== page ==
Case Study 2
CONSENSUS BUILDING IN A WORLD OF CHANGE
What’s the most effective way to align decision makers around new ideas when corporate politics, egos and conflict get in the way?
Every industry is experiencing the impact of technology, especially the universal presence of digital. For studios, the need for digital transformation came early, as huge volumes of audiovisual assets had to be prepped for digital distribution. Switching from an analog world to a digital world required far more than just digitizing film and tapes. It required a full-scale digital supply chain.
In the film and tape world, each studio division operated effectively as an independent silo, individually creating and servicing materials to its customers, and the process for creating physical film reels and tapes was relatively efficient. With the advent of digital, however, the industry discovered two realities: customers frequently required digital files in different formats; and very few standards existed. Were each studio division permitted to develop its own digital supply chain, tremendous redundancy and inefficiency would be created. Each studio had the opportunity to essentially create a single, enterprise-wide digital supply chain that would start with a digital master in a high enough resolution that it could be used to generate materials in all required digital formats. Yet, while the technology concept and potential efficiency seemed very straightforward, this area was a political hotbed. Seeing this as a great streamlining opportunity, Dean took the lead in driving the design and development of the digital supply chain. But how was one to navigate the politics, the egos and the “my way or the highway” attitudes?
Using his leadership training skills and understanding of different personality styles to gain the trust of stakeholders, Dean engaged key representatives from each division, including executives from sales, sales servicing, engineering, IT and finance. There was no mandate from top studio management, so he knew he needed to understand the needs of the stakeholders and sufficiently address their concerns to create alignment around an acceptable solution. He framed the digital challenge by asking several key questions, and used the answers to identify guiding principles for establishing the digital supply chain. Dean also purposely deferred addressing the organizational structure and supply-chain leadership candidates, allowing ideas for the optimal approach to flow without raising levels of concern over job opportunity and security. Every stakeholder group had the opportunity to voice its position and identify its “must haves,” an essential part of creating alignment. As a result, each stakeholder felt engaged in the process of authoring the eventual approach – an in-house solution where master materials would be created only once and then used for all downstream digital formats. Once those principles were unanimously supported and established, Dean sensed that each group would still want to control the new process, so he then asked each area to present its vision for the organizational structure and leadership of the supply chain team. Again, the inclusive process allowed each division to have a voice, which reinforced alignment around the solution even further.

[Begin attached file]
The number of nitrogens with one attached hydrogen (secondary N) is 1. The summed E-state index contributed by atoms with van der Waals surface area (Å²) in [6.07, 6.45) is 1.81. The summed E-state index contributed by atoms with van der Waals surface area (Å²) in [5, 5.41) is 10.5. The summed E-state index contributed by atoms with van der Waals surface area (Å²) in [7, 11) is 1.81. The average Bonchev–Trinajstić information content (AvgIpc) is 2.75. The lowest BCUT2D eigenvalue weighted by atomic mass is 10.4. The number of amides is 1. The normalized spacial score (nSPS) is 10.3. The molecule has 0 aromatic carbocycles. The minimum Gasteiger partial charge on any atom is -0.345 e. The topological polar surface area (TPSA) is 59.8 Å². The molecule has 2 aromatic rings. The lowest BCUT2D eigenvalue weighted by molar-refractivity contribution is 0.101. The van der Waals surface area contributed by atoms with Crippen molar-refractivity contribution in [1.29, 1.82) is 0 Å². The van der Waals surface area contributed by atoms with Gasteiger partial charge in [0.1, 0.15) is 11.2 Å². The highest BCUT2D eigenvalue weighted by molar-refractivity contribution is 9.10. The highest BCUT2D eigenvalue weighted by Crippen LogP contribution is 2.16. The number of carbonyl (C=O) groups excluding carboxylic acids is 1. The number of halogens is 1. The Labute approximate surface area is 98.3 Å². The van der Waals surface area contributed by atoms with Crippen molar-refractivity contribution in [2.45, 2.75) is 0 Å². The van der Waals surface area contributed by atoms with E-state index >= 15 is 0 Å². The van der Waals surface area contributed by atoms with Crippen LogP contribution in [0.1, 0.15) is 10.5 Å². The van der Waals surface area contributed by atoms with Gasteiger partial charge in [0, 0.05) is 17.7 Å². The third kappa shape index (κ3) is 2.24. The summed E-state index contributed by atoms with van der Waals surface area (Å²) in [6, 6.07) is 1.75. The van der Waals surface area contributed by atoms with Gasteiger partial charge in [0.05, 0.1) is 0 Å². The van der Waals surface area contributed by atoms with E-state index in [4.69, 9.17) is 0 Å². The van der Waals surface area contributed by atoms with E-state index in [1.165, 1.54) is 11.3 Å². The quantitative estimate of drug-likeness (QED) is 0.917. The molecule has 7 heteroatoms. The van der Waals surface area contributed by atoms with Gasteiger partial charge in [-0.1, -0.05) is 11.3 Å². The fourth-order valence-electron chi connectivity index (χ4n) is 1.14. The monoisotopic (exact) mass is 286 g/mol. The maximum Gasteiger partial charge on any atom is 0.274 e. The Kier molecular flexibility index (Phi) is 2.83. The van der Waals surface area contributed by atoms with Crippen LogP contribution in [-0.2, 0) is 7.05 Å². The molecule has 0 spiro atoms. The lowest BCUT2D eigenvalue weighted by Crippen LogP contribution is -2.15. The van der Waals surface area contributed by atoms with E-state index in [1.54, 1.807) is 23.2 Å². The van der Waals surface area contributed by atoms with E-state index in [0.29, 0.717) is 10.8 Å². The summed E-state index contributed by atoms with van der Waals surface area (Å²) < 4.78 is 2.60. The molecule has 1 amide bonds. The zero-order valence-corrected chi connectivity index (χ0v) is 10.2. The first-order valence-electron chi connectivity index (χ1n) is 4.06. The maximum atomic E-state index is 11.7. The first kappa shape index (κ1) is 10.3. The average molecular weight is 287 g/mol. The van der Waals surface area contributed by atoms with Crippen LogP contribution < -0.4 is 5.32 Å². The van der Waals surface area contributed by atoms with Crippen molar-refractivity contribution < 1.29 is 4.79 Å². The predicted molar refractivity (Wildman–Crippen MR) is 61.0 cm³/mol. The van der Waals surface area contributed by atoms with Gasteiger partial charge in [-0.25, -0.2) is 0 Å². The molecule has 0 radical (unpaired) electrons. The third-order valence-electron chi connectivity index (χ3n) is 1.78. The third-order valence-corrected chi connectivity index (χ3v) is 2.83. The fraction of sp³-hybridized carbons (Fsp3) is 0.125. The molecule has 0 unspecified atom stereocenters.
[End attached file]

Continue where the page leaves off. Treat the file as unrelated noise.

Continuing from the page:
The studio created a single, centralized group to service the entire digital supply chain. On day one, Dean shifted the responsibility for all servicing to the centralized group to remove the desire to maintain the status quo, and to begin merging the disparate processes into a single fine-tuned machine. Once implemented, the digital supply chain saved tens of millions of dollars per year for the studio. These savings were driven by the elimination of tape and film stock, the reduction to a single master file that could be utilized for all downstream applications, and the reduction in vendor rates on outsourced work. The supply chain design also facilitated the transmission of film reels digitally across international borders, generating millions of dollars in additional distribution cost savings.
Fresh thinking around the digital supply chain solution identified opportunities for efficiency and also allowed for additional benefits and innovation. These new opportunities validated that seeking alignment around a centralized approach was the right way to go. One of Dean’s core teachings in his workshops, ALP or in one-on-one coaching is to use elements of each group’s ideas to create the final vision and proposal, generating high levels of engagement, ownership and acceptance at every level.